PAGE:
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Adding More Features to Sliders with the Scriptaculous Framework

As you probably know, the Scriptaculous animation framework comes equipped with a module for building DHTML-based sliders. If you want to learn how to include these controls in your own web pages, start reading this article now! Welcome to the final part of the series that began with "Using sliders with the Scriptaculous framework." Comprised of two tutorials, this series gets you started quickly using these powerful DHTML controls, and shows you how to incorporate them into your existing web-based graphical interfaces.

Author Info:
By: Alejandro Gervasio
Rating: 5 stars5 stars5 stars5 stars5 stars / 16
May 01, 2007
  1. · Adding More Features to Sliders with the Scriptaculous Framework
  2. · Coding an improved horizontal slider
  3. · Building a slider with predefined offset values
  4. · Improving the functionality of basic sliders

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Adding More Features to Sliders with the Scriptaculous Framework - Building a slider with predefined offset values
(Page 3 of 4 )

As you'll certainly recall from the previous section, the Scriptaculous JavaScript library also allows us to easily build DHTML-based sliders that are capable of moving across their sliding track at predefined offset values. This can be quite useful in certain cases where a user interface of a given web application requires this handy feature.

Naturally, this helpful characteristic can be rapidly implemented by inputting some extra parameters to the "Control.Slider" object that I used with previous examples. This implies that creating a slider that uses predefined offset values is a process closely identical to the ones demonstrated in prior sections of this tutorial.

To understand more clearly how this brand new slider works, have a look at the following image, which shows this DHTML control in action.

Having said that, here's the picture in question:

After seeing the above screen shot, you'll have to agree with me that the Scriptaculous package makes it really easy to create sliders that use a predefined range of offset values. Nonetheless, if you're anything like me, you may want to examine a concrete hand-on example that demonstrates how to include this type of slider into a sample web page.

So, bearing in mind this possibility, below I coded a simple (X)HTML file that precisely displays the aforementioned DHTML control. Its source code is as follows:

<!DOCTYPE html PUBLIC "-//W3C//DTD XHTML 1.0 Strict//EN"
<html xmlns="http://www.w3.org/1999/xhtml">
<meta http-equiv="Content-Type" content="text/html; charset=iso-
8859-1" />
<title>Example of horizontal slider with predefined offset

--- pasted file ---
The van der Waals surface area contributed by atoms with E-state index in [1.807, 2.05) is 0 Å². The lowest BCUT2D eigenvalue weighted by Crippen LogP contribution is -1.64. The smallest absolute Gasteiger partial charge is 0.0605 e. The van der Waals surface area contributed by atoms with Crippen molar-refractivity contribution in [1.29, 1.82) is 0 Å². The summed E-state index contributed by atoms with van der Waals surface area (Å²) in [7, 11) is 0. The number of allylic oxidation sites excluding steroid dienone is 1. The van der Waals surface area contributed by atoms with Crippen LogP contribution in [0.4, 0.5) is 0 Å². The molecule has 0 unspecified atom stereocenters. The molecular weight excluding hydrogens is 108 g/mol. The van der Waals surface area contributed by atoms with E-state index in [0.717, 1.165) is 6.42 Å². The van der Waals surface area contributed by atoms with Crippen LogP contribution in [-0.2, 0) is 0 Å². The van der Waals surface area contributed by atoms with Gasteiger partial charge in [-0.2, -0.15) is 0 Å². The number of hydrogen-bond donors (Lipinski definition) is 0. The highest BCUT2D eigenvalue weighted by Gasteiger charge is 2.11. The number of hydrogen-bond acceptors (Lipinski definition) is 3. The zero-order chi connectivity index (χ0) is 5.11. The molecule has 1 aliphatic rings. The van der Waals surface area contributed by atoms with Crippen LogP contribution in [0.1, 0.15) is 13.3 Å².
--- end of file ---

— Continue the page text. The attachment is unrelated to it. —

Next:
<script language="javascript" src="js/prototype.js"></script>
<script language="javascript" src="js/scriptaculous.js"></script>
<script language="javascript">
function initializeSlider(){
     new Control.Slider('handle','slider',
{$('slidervalue').innerHTML='slide value: '+v},onChange:function
(v){$('slidervalue').innerHTML='changed value: '+v}});
<style type="text/css">

     font: bold 12px Verdana, Arial, Helvetica, sans-serif;
     color: #000;

     width: 200px;
     height: 6px;
     background: #ccc;

     width: 8px;
     height: 12px;
     background: #f90;

     font: normal 11px Verdana, Arial, Helvetica, sans-serif;
     color: #000;
     margin-top: 10px;
<h1>Example of horizontal slider with predefined offset
<div id="slider">
<div id="handle"></div>
<div id="slidervalue"></div>

If you study the above example, you'll see that building a slider that utilizes predefined offset values is only a matter of specifying the corresponding offset range, via the respective $R function (please remember that this function comes bundled with the Prototype library), in addition to indicating how these offset values will be displayed when moving the slider. Of course, this last process is achieved by using a "values" parameter, which is passed to the already familiar "Control.Slider" object. Quite simple, isn't it?

So far, so good. At this stage I showed you how to incorporate some useful features into the basic set of sliders that come packaged with the Scriptaculous animation framework. Therefore, the question here is: what comes next?

Well, since I'm assuming that you already learned the process of working with these handy sliders, the last section of this article will show how to expand the existing functionality of these controls, by adding to them a simple but useful progress bar.

Want to see how this will be achieved? Keep reading.

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